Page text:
Archive for December, 2010

John Harbaugh (Photo by Owen Sweeney III)

As Christmas approaches, Joe Flacco has one thing on his mind: the Cleveland Browns.

According to transcipts from the Baltimore Ravens’ Wednesday media day, quarterback  is not too worried about other matters.

Asked  what Christmas means to him, Flacco said: “Just time to spend with your family and have a nice meal.  I don’t think too much of that will be going on with my family this year.  We’ll be traveling to Cleveland.  So, it’s usually just a time to spend with your family and have a good time.”

And what about what he does outside of football during the holidays? “There are a bunch of guys on our team doing things in the community.  Whether it’s going over and helping kids shop and giving them some time to enjoy themselves or making a visit to a hospital to see some kids or to see some people, I think our team and the people that are in charge of that do a great job of getting us out in the community.”

But, pressed about world peace at Christmas time, Flacco wasn’t playing.

“No.  No I don’t think about that,” he said.

OK, then.

John Harbaugh, Anquan Boldin and Ray Lewis were in much more reflective moods.

Said Harbaugh, a Catholic, of Christmas:

“We could have a sit down, 60-minute conversation about the holidays.  I love Christmas.  I think most people love Christmas.  In our house, we try to keep it focused on the reason for the season a little bit.  Of course, we’ve got a lot of presents for our little girl.  It’s just a very special time of year.  We’re going to make sure on Saturday our guys get a chance in the morning to get time with their families.”

But, the father of a young daughter said there is no “normal” Christmas as an NFL coach.

“I’ve never had a normal [Christmas].  Well, with college coaching I guess we did.  Not in the pros.  Not since we got to the NFL.  There’s always a game or practice or something.  We’ll get the morning off.”

Boldin, a wide receiver, told the media that he was honored to win the team’s Walter Payton Man of the Year Award. His favorite gift as a child was a Payton jersey.  He said giving back to the community is important for NFL players.

“I see it as almost an obligation for us,” Boldin said.  “I feel like we’re here for a specific reason, and it’s more than to play football. We are here to make a difference in our communities, because if it wasn’t for those people supporting us, we wouldn’t be where we are today.  For myself, honestly speaking, I was a kid in need growing up, so I stay real attached to the community where I’m from and also the cities where I play football.”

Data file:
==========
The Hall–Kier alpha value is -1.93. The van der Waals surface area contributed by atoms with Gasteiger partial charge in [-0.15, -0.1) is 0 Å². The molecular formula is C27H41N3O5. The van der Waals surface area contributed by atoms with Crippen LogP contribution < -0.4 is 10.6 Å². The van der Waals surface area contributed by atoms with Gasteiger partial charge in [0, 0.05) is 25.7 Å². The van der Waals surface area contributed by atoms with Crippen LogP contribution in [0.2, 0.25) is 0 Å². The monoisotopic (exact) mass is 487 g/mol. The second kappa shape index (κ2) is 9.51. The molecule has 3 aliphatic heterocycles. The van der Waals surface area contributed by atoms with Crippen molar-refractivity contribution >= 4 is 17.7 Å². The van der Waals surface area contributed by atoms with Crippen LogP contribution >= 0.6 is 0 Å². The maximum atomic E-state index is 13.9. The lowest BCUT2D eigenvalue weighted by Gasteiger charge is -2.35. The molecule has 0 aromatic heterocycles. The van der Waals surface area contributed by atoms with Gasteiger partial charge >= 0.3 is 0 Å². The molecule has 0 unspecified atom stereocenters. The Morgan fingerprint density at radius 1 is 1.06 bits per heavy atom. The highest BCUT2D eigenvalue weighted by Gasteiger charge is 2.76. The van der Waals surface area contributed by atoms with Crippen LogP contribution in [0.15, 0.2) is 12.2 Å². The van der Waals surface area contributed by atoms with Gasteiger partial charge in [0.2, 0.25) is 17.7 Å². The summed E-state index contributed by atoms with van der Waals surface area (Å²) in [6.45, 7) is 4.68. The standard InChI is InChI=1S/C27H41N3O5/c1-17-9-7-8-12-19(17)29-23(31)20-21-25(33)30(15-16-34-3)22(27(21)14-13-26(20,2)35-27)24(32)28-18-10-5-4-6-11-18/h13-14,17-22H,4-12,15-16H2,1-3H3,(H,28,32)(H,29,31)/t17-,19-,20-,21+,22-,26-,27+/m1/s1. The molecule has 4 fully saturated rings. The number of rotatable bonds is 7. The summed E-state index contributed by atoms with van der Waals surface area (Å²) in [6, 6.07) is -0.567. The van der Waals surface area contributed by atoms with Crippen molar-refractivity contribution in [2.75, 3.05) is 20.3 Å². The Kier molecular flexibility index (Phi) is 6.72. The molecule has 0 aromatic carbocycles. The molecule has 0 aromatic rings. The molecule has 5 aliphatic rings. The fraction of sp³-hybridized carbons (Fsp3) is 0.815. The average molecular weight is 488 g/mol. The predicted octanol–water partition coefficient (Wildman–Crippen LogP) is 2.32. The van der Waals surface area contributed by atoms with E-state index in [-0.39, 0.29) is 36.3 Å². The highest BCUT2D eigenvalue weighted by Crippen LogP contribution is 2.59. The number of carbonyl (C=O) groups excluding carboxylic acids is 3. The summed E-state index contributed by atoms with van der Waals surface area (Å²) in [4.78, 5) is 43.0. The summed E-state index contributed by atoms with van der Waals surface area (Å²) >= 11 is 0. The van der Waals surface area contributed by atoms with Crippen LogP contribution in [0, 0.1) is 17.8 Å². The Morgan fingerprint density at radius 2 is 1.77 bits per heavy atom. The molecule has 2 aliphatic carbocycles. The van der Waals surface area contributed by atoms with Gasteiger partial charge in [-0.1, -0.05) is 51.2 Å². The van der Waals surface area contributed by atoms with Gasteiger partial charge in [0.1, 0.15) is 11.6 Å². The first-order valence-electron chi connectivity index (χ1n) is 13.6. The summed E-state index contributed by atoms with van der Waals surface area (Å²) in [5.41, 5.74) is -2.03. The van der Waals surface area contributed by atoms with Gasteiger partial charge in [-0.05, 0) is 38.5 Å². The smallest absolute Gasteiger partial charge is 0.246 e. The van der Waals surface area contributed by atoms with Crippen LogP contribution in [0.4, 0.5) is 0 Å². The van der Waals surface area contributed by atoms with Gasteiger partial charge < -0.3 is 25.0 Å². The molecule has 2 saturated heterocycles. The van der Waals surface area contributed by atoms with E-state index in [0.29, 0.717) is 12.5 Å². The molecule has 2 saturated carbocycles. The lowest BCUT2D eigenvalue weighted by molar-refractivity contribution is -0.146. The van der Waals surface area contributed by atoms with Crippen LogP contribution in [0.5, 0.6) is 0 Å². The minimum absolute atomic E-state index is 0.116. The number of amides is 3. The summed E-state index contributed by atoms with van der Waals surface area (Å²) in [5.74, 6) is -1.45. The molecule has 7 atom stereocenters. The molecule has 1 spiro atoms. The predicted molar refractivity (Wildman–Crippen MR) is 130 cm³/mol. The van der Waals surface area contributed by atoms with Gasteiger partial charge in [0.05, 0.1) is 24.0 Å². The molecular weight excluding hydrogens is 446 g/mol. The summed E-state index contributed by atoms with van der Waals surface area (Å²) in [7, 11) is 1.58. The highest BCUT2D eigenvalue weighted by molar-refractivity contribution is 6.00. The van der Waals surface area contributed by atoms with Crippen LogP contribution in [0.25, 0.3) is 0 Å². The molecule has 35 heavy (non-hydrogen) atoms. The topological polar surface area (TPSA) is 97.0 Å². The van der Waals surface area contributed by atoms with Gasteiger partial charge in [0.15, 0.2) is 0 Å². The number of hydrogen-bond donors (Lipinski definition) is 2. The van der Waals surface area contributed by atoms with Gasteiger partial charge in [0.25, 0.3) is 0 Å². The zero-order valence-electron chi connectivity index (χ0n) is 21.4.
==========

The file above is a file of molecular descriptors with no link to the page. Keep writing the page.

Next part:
Lewis, the Pro Bowl linebacker, said he relies heavily on the Holy Bible. Does he have a favorite passage?

“Yeah, I just read a lot, really. Psalm 91 and pretty much whatever Proverbs, based off the date – whatever the date is that day – is pretty much what I read,” Lewis said.  “I grab something from that day, and then I hold onto that throughout the whole day, and that’s what I try to focus on that day. There are a lot of things I do read and I do go over, but there are some things I definitely stick to – whatever passages that grabs me that day.”

Bible study, Lewis said, brings many players together.

“ Sometimes, Rev. [team chaplain Rod Hairston] will get up there and deliver his message. Then, sometimes the guys will just get in there and we’ll have discussions ourselves, which really opens it up to a totally different thought process when you see how we actually interact with each other about that type of thing.”

Lewis was asked what Christmas meant to him and he was unabashedly Christian.

“First of all, we’re talking about the True Creator – the creator of all,” he said.  “Jesus Christ was the creator of all. When you think about Christmas, we’re talking about birth; we’re talking about giving; we’re talking about sharing time of love. That’s what it’s all about when you bring all your family in town and everybody comes together. That’s what we’ve got to really get back to. I don’t think even… What I’m trying to train my kids to [understand about Christmas], it’s not about presents, per se. I know we go buy all these great gifts, but it’s really about fellowship; it’s really about servant hood; it’s really about love and coming together with family and being able to help the unfortunate who can’t have Christmas and who don’t understand what Christmas means. So for me, Christmas has a lot of different meanings.”

The inspiring Kleintank story

Posted: December 22, 2010 in Uncategorized

If you haven’t yet done it, I encourage you to read my story on Nathan and Kate Kleintank’s adoption of their son, Joshua. Be sure to check out the Dec. 23 print edition, which includes some incredible photos by Owen Sweeney III and a beautiful design by April Hornbeck.

Their story is inspiring during this Christmas season. For now, check out this short video with more pictures by Owen Sweeney III.

I’m going to to use the blog to post pictures and videos from vivid Christmas displays from all around the Archdiocese of Baltimore. If you have festive display videos and photos, please feel free to send them to or post them in the comments section below. We’ll update this post as we get entries.

First up, is a house located in Bel Air that times their lights to music on a radio station.

How about the home of Baltimore sports broadcaster Scott Garceau? Pretty amazing.